1. Harold and Maude. Hal Ashby, 1971. Most of my selections from the ’70s are films that couldn’t have been conceived in any other decade, and that’s especially true for Harold and Maude. A morbid love affair between a suicidal teen and a 79-year old woman was widely panned at the time of its release, but much more appreciated now as it deserves. Harold is a suicide addict who tries killing himself in a variety of ways — seppuku, hanging, drowning, self-immolation, self-mutilation, driving his car off a cliff — to the exasperation of a mother who can hardly be moved to care beyond her exasperations. Maude, as a Holocaust survivor, is a born soul mate for Harold, age difference be damned. One of the darkest comedies ever made, and a fitting start to the ’70s era of cynical nihilism.

Even 'Godfather' Films Merit Re-evaluation | by Warm3wind | Medium

2. The Godfather. Francis Ford Coppola, 1972. Please note that I include only Part I on my list. Part 2 is a very good film, but, contrary to the pronouncements of almost every critic, it is not a sequel that surpasses the original. Not only does it lack the presence of iconic characters like James Caan’s Sonny and Marlon Brando’s Vito (DeNiro, for all his genius as the younger Vito in Part 2, does not beat Brando), but Michael’s pivotal transformation in the first film is what the Godfather tragedy is all about. Michael Corleone has one of the most compelling story arcs in cinematic history. All he does in Part 2 is continue his downward spiral. I even prefer Godfather Part 3 over Part 2, for its focus on Michael’s move in the other direction, and the question of his redemption. In any case, The Godfather is the film that heralded the ’70s Golden Age of cinema.

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3. Cries and Whispers. Ingmar Bergman, 1972. Possibly the most painful film I’ve endured: the hurt on display is relentless; facial contortions, gasps, and screams so awful it doesn’t seem like acting. The use of red color permeates everything and accentuates the world of hurt. And there’s plenty of emotional trauma to match the physical assault of Agnes’ cancer: the sisters feed off each others faults with raging insecurity. Believe it or not, this film is basically The Exorcist — it was released only a year before, and its influence on that film is hardly subtle — except the demon is the disease of cancer from which there is no liberation; Agnes dies in the end. You can see how clearly Friedkin was inspired by Bergman — the clock imagery, house atmosphere, bed agony, and self-harm. Cries and Whispers resonates for me on these levels, and in the wake of my father’s death helped me face my mortality for the first time.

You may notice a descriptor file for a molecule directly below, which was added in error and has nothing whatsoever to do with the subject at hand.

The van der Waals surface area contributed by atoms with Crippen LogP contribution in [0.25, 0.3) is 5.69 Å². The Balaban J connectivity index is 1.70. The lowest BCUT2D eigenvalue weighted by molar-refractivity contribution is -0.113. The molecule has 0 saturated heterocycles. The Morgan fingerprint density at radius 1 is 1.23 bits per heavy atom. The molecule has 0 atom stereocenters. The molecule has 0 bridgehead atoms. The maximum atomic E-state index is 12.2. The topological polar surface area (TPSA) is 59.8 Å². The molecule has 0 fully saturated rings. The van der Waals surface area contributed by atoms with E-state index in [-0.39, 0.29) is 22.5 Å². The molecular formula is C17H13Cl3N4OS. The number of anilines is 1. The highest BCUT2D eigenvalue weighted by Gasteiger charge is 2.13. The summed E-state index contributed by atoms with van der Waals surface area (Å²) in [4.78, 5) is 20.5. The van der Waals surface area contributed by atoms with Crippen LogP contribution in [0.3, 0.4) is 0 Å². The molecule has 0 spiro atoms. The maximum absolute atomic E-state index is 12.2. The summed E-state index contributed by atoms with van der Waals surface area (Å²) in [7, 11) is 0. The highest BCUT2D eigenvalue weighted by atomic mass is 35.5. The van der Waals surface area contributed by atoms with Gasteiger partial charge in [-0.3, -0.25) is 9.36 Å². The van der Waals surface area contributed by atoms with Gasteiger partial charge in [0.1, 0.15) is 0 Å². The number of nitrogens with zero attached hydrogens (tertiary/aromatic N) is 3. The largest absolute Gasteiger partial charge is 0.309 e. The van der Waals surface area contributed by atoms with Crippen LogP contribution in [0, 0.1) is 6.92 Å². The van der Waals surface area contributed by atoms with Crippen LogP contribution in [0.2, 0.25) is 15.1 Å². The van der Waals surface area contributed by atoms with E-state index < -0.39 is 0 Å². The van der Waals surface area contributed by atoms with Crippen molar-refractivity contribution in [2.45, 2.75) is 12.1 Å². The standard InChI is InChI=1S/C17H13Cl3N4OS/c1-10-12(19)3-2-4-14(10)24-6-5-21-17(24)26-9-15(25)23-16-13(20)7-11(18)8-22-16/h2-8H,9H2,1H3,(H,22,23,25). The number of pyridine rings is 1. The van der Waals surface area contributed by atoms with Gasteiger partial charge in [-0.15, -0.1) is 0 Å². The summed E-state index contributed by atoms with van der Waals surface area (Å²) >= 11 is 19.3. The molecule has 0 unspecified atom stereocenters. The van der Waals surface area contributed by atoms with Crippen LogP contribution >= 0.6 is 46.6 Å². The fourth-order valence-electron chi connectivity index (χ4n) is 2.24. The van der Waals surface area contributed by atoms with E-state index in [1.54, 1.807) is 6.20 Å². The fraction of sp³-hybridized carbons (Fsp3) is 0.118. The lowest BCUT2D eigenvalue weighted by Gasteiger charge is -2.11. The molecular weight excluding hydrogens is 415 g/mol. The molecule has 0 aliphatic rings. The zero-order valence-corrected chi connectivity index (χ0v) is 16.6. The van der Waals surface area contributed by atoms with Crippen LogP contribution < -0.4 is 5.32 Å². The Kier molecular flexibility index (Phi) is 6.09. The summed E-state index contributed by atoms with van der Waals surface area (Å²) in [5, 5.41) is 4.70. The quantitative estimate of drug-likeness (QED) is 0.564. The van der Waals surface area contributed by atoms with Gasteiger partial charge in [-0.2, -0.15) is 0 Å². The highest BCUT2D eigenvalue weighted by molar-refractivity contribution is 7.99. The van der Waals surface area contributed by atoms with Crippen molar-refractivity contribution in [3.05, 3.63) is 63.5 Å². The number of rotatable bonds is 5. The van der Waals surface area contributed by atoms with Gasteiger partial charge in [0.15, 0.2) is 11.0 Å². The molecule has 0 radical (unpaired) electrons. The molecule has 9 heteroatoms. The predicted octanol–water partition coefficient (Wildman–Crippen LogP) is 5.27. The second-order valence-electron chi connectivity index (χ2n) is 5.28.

Review: Heavy Traffic (1973) – scumcinema
4. Heavy Traffic. Ralph Bakshi, 1973. Before he wrecked The Lord of the Rings (1978), Ralph Bakshi scored big with x-rated animation, most notably Fritz the Cat. But Heavy Traffic is his masterpiece in my opinion, for using black humor and racial stereotypes that don’t let anyone off the hook. It’s bold and discomfiting as it should be, and a celebration of urban decay that satirically explores what it means to be a young and frustrated artist in New York. The artist’s name is Michael Corleone, whose story loosely parodies the family betrayals of The Godfather, but only superficially. Bakshi is less interested in mafia crime drama and more in sordid life on the street, and he pulls no punches depicting reality which is far from politically correct. It’s the sort of refreshing bravery we seldom see anymore, aside from rare exceptions like South Park. And yet amidst all the grotesque imagery, there are moments of unexpected beauty.

Badlands (1973)5. Badlands. Terrence Malick, 1973. Malick’s first film is in every way a ’70s work par excellence, and one that only obliquely distinguishes itself as a Terrence Malick film per se. Like so many productions of this time, Badlands epitomizes the ideological emptiness of America after Vietnam and the social upheavals of the ’60s. Malick takes an amoral stance, refusing to either condemn his delinquent Bonnie-and-Clyde killers or cheer them on as anti-heroes. Malick is clearly trying to underscore the way characters react and relate to meaningless violence, and what I find most disturbing about it is the tone of disinterest and nonchalance; the duo don’t relish killing, nor do they murder with any real purpose; it’s just a way of life that comes naturally to them given their circumstances.